Overbooked.org is a fine site dealing with books. In existence since 1994, it covers much ground in the field, from a reader's perspective.
Maintained by a librarian, it has a variety of features, such as Author Connections - a means for authors to talk to readers. Numerous readers' lists abound.
My favorite section is the Hotlist - which lists almost every book of note coming out this year, with ISBNs, ratings, etc. - an easy way to plan, or look forward to new material.
The best books expected in 2005 - 3 or more stars in the list:
Isabel Allende's "Zorro" - an innovative tale of Zorro, the masked adventurer, from close up.
David B.'s "Epileptic" - One of the best graphic novels ever written, the first translation to English of "L'Ascension du Haut Mal" - a memoir of the artist/author's impressionistic escape from a mad world.
Philip Caputo's "Acts of Faith" - A tale of aid workers in the Sudan by a master chronicler of world affairs.
Umberto Eco's "The Mysterious Flame of Queen Loana": A new Umberto Eco is a literary event indeed. This book tells the tale of a book-dealer with an unusual ailment - he suffers from an amnesia of his life and public events, but perfect memory of cultural and literary works - from Star Trek to Moby Dick. To rediscover himself, he returns to his family home to sift through archives of memory and culture.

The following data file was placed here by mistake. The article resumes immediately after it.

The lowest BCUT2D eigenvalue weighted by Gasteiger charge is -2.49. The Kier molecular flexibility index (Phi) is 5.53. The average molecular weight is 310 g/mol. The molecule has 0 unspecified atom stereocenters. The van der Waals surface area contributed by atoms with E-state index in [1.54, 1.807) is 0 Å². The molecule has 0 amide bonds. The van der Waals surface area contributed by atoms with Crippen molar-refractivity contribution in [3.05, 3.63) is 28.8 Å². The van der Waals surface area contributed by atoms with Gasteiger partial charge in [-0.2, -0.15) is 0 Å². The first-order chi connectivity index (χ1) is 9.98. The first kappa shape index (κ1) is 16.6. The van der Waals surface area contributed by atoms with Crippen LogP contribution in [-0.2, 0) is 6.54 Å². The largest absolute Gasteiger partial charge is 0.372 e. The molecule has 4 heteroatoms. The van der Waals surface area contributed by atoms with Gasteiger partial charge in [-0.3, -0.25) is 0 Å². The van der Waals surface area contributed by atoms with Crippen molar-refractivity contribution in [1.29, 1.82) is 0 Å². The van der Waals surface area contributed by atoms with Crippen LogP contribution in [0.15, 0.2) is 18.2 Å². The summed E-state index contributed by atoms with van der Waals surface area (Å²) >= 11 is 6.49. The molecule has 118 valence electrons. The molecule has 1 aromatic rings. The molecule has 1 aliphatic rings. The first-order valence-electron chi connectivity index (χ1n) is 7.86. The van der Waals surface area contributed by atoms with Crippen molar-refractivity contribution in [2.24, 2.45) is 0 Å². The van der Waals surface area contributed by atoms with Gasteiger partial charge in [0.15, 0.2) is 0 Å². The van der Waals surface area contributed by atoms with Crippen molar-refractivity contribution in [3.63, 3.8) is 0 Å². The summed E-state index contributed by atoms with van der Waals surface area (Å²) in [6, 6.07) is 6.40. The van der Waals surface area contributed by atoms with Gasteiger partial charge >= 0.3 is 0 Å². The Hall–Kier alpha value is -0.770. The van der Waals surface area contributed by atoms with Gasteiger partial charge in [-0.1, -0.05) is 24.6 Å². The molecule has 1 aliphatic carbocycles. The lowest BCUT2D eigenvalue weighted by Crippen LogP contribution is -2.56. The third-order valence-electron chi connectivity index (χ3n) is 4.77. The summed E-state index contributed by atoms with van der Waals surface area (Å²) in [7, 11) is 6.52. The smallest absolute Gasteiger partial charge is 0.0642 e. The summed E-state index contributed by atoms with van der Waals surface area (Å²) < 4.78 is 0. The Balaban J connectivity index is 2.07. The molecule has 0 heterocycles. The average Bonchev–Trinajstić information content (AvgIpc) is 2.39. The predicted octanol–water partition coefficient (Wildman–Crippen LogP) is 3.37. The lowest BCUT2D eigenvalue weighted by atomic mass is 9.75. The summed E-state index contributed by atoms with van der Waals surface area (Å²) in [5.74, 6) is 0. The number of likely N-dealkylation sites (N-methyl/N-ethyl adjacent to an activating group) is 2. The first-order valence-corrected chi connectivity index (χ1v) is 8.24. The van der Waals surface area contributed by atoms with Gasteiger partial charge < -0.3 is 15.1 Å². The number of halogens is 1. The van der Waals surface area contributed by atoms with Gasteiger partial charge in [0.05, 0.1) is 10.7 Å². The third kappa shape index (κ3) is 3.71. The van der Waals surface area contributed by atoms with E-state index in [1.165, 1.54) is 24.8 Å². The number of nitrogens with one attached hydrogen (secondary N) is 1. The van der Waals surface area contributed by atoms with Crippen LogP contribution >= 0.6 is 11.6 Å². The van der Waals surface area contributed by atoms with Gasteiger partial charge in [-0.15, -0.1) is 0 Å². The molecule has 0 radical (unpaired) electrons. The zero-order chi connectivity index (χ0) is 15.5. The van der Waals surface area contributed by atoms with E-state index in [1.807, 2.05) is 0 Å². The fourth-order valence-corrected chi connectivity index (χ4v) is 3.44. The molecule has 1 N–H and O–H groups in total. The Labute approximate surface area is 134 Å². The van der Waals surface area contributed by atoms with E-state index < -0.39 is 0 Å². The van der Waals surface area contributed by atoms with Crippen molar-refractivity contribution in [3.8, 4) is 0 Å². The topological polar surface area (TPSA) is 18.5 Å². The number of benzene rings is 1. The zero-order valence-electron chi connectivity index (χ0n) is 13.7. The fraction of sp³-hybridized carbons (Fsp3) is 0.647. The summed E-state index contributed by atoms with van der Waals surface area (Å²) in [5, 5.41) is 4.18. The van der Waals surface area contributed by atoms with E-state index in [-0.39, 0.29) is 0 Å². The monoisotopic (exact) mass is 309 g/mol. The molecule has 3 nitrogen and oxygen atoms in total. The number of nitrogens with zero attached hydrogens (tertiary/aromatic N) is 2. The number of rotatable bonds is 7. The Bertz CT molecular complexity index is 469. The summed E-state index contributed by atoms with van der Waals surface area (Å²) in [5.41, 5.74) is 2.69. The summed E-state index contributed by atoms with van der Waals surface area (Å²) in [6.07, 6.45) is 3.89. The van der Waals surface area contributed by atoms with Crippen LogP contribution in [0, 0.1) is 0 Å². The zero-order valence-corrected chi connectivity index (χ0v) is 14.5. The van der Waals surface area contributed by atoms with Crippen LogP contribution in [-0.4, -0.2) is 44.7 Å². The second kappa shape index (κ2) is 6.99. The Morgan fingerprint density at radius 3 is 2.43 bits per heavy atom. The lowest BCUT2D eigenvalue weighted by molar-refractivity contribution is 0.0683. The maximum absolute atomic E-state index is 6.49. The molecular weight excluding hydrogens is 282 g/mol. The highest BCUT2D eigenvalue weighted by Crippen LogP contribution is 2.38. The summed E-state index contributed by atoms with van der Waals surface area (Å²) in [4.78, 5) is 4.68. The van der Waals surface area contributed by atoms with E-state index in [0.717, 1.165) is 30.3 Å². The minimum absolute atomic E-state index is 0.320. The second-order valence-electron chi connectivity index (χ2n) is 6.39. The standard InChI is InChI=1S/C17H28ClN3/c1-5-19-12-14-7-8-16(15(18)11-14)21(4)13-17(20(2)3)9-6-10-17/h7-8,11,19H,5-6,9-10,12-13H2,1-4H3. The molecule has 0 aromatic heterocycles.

Glen Duncan's "Death of an Ordinary Man": "Desparate Housewives" for historians - the ghost of a history professor appears at his funeral to hover over his family and watch as their lives unfold post his death, and to unravel the mystery of his death.
David Anthony Durham "Pride Of Carthage": A tale of Hannibal and his march on Rome in the Punic Wars.
Jonathan Safran Foer "Extremely Loud and Incredibly Close: A quest that searches for a lock, given the key - much like the search for the Question in "HHGTTG" - this is set in an all too real world - post 9/11 New York.
Nicole Krauss "History Of Love": A tale about a Polish refugee in New York and his intersection with another family, and a book, lost for 60 years, now found that inspires many adventures. "He fell in love. It was his life."
Rattawut Lapcharoensap "Sightseeing": A collection of stories set in modern Thailand that blends the old with the new, West with East, and life with love, death and anger.
Ian McEwan's "Saturday": A tale of a world forever changed, of danger, and of tension between science and art. Very topical, very contemporary.
Francine Prose "A Changed Man": An ex-skinhead is taken in by a Holocaust survivor. Can people really change?
Good reading ahead. All we need is a new Rushdie, methinks.
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